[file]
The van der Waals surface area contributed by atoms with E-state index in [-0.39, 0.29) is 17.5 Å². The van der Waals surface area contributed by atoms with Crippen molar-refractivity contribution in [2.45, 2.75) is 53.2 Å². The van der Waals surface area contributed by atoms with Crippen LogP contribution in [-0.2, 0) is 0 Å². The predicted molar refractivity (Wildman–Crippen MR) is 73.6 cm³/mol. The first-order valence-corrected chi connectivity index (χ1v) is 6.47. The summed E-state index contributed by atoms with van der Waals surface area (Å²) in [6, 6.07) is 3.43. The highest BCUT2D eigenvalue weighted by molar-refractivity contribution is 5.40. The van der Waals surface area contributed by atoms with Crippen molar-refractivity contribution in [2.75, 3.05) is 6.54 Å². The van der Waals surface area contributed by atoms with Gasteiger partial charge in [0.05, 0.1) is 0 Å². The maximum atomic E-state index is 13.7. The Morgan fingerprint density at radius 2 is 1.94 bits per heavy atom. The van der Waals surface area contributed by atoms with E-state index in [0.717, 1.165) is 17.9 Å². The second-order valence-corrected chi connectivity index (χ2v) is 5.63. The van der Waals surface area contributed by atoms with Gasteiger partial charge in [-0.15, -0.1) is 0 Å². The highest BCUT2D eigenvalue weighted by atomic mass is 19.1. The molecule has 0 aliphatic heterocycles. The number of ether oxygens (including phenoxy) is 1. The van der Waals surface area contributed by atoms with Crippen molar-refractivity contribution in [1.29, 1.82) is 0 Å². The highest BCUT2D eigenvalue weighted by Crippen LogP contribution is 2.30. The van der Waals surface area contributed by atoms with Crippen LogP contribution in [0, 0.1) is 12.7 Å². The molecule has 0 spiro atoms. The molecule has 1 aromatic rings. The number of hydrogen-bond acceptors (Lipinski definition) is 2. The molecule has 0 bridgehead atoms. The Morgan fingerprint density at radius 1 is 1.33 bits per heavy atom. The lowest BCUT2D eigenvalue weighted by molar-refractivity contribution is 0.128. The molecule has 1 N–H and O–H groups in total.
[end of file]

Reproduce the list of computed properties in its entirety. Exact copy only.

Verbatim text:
The van der Waals surface area contributed by atoms with E-state index in [-0.39, 0.29) is 17.5 Å². The van der Waals surface area contributed by atoms with Crippen molar-refractivity contribution in [2.45, 2.75) is 53.2 Å². The van der Waals surface area contributed by atoms with Crippen LogP contribution in [-0.2, 0) is 0 Å². The predicted molar refractivity (Wildman–Crippen MR) is 73.6 cm³/mol. The first-order valence-corrected chi connectivity index (χ1v) is 6.47. The summed E-state index contributed by atoms with van der Waals surface area (Å²) in [6, 6.07) is 3.43. The highest BCUT2D eigenvalue weighted by molar-refractivity contribution is 5.40. The van der Waals surface area contributed by atoms with Crippen molar-refractivity contribution in [2.75, 3.05) is 6.54 Å². The van der Waals surface area contributed by atoms with Gasteiger partial charge in [0.05, 0.1) is 0 Å². The maximum atomic E-state index is 13.7. The Morgan fingerprint density at radius 2 is 1.94 bits per heavy atom. The van der Waals surface area contributed by atoms with E-state index in [0.717, 1.165) is 17.9 Å². The second-order valence-corrected chi connectivity index (χ2v) is 5.63. The van der Waals surface area contributed by atoms with Gasteiger partial charge in [-0.15, -0.1) is 0 Å². The highest BCUT2D eigenvalue weighted by atomic mass is 19.1. The molecule has 0 aliphatic heterocycles. The number of ether oxygens (including phenoxy) is 1. The van der Waals surface area contributed by atoms with Crippen molar-refractivity contribution in [1.29, 1.82) is 0 Å². The highest BCUT2D eigenvalue weighted by Crippen LogP contribution is 2.30. The van der Waals surface area contributed by atoms with Crippen LogP contribution in [0, 0.1) is 12.7 Å². The molecule has 0 spiro atoms. The molecule has 1 aromatic rings. The number of hydrogen-bond acceptors (Lipinski definition) is 2. The molecule has 0 bridgehead atoms. The Morgan fingerprint density at radius 1 is 1.33 bits per heavy atom. The lowest BCUT2D eigenvalue weighted by molar-refractivity contribution is 0.128. The molecule has 1 N–H and O–H groups in total.